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The Pocomoke River stretches approximately 66 miles (106 km)[1] from southern Delaware through southeastern Maryland in the United States. At its mouth, the river is essentially an arm of Chesapeake Bay, whereas the upper river flows through a series of relatively inaccessible wetlands called the Great Cypress Swamp, largely populated by Loblolly Pine, Red Maple and Bald Cypress. The river is the easternmost river that flows into Chesapeake Bay. "Pocomoke" locally /ˈpkmk/, though traditionally interpreted as "dark (or black) water" by local residents, is now agreed by scholars of the Algonquian languages to be derived from the words for "broken (or pierced) ground."[2]

Pocomoke River
Map of the rivers of the Eastern Shore of Maryland with the Pocomoke and its watershed highlighted.
CountryUnited States
StateDelaware, Maryland, & Virginia
RegionDelmarva Peninsula
Physical characteristics
SourceGreat Cypress Swamp
MouthPocomoke Sound
 ⁃ elevation
0 ft (0 m)
Length66 mi (106 km),
Basin features
 ⁃ leftDividing Creek, Nassawango Creek,
Givens Branch, Aydelotte Branch
 ⁃ rightPitts Creek, Pilchard Creek,
Mattaponi Creek, Corkers Creek



It rises in several forks in the Great Cypress Swamp in southern Sussex County, Delaware. From there, it flows south into Maryland, forming the boundary between Wicomico and Worcester counties and flowing through the swamps that are named for the river. At Porter's Crossing it turns southwest, broadening into a slow meandering river, flowing past the town of Snow Hill, and then through the Pocomoke River State Forest and past Pocomoke River State Park. It then flows past Pocomoke City, and enters Pocomoke Sound on the Chesapeake Bay on the state line between Maryland and Virginia.

It receives Nassawango Creek from the northwest approximately 1 mile (1.6 km) southwest of Snow Hill. It receives Dividing Creek from the north approximately 1 mile northeast of Pocomoke City.

The Pocomoke River is designated as a "Scenic" river by the State of Maryland.


In 1635 the mouth of the river was the scene of the first recorded battle in North America between Englishmen. The dispute was between the Virginia Company and Lord Baltimore, the proprietor of the Maryland Colony, over the rights to Kent Island at the mouth of the Chester River. The dispute was eventually resolved with a victory for the Maryland colonists.

During the colonial era, various landings grew up along the river, some of which became towns, while others faded into obscurity with the decline of water-borne transport. From the mouth of the river, they are (or were), on the right bank: the landings at Shelltown (called for many years Steamboat Landing) and Rehobeth (both in Somerset County), Puncheon Landing, Stevens Ferry, Cottinghams Ferry, Milburn Landing (now in the Milburn Landing section of the Pocomoke River State Park), and Adams Wharf, all in Worcester County. The landings on the left bank are (or were): Pitts Creek Landing in Accomack County, Virginia, Cedar Hall Landing, Stevens Landing (also called Stevens Ferry, which became in turn Newtown and then Pocomoke City), Cottinghams Ferry, Mattapony Landing (also known as Gibbs Ferry), and finally Snow Hill, at the head of navigation, also all in Worcester County.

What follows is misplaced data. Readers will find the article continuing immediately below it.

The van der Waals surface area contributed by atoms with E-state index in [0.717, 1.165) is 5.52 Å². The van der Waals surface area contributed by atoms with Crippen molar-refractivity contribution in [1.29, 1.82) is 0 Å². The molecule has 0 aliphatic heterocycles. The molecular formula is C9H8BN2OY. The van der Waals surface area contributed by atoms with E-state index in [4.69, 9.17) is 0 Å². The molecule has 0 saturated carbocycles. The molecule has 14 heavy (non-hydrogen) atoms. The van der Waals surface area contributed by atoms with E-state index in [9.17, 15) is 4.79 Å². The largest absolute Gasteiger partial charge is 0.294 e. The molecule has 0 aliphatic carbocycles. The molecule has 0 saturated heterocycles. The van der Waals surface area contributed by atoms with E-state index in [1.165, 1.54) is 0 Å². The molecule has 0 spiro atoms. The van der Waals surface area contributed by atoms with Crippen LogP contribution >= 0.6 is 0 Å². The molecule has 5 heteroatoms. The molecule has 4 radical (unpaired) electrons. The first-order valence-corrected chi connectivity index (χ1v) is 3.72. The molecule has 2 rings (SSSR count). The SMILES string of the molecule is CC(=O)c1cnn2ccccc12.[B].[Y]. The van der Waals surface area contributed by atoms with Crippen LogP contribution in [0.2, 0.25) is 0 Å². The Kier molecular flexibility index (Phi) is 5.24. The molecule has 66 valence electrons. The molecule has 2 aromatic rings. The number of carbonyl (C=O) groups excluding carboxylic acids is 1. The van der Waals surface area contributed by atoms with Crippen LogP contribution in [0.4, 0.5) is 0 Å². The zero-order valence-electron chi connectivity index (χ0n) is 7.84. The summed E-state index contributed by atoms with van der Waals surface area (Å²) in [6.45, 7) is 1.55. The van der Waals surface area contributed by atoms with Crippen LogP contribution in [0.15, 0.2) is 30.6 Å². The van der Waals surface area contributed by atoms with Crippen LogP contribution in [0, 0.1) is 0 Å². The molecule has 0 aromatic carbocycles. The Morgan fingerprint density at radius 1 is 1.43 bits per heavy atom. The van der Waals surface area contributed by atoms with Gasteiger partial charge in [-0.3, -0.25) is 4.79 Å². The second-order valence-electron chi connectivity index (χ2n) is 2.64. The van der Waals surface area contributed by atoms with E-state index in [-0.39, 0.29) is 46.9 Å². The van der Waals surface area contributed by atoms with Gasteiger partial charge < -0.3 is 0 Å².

In 1785, after years of disputes over fishing in Pocomoke Sound and on the Pocomoke River, Maryland and Virginia entered into an interstate compact that regulated fishing in the area, established a common and free waterway, and covered how criminal trials concerning each other's citizens should be handled.[3] In Wharton v. Wise, 153 U.S. 155 (1894), the Supreme Court of the United States determined that Pocomoke Sound was not covered by this famous interstate compact.[4]

In 1913, to provide better navigation, the mouth of the river was dredged by the United States Army Corps of Engineers.

In the 1990s, a microorganism outbreak on the lower river, possibly Pfiesteria piscicida, led to widespread fish kills and illness among the watermen who fish the river and Pocomoke Sound. The illnesses included lesions, respiratory problems, and memory loss. As a result, the lower river and Pocomoke Sound were closed to fishing, boating, and swimming. It is currently hypothesized that the microorganism was present before the outbreak but became toxic due to elevated concentrations of organic waste that had built up in this sprawling coastal plain river.[5]

See alsoEdit


  1. ^ U.S. Geological Survey. National Hydrography Dataset high-resolution flowline data. The National Map Archived 2012-03-29 at the Wayback Machine, accessed April 1, 2011
  2. ^ Nestor, Sandy (2004). Indian Placenames in America. McFarland. p. 80. ISBN 9780786493395. Retrieved 20 February 2017.
  3. ^ Wennersten, John R. The Oyster Wars of Chesapeake Bay. Washington, D.C.: Eastern Branch Press, 2007, p. 47.
  4. ^ Sansonetti, Thomas and Quast, Sylvia. "Not Just a Western Issue Anymore: Water Disputes in the Eastern United States." Cumberland Law Review. 2003, p. 188-190; Wennersten, The Oyster Wars of Chesapeake Bay, 2007, p. 47, 95.
  5. ^ Associated Press (1997-09-03). "Pocomoke River problems wreak havoc on watermen". CNN. Archived from the original on December 7, 2005. Retrieved 2006-12-25.

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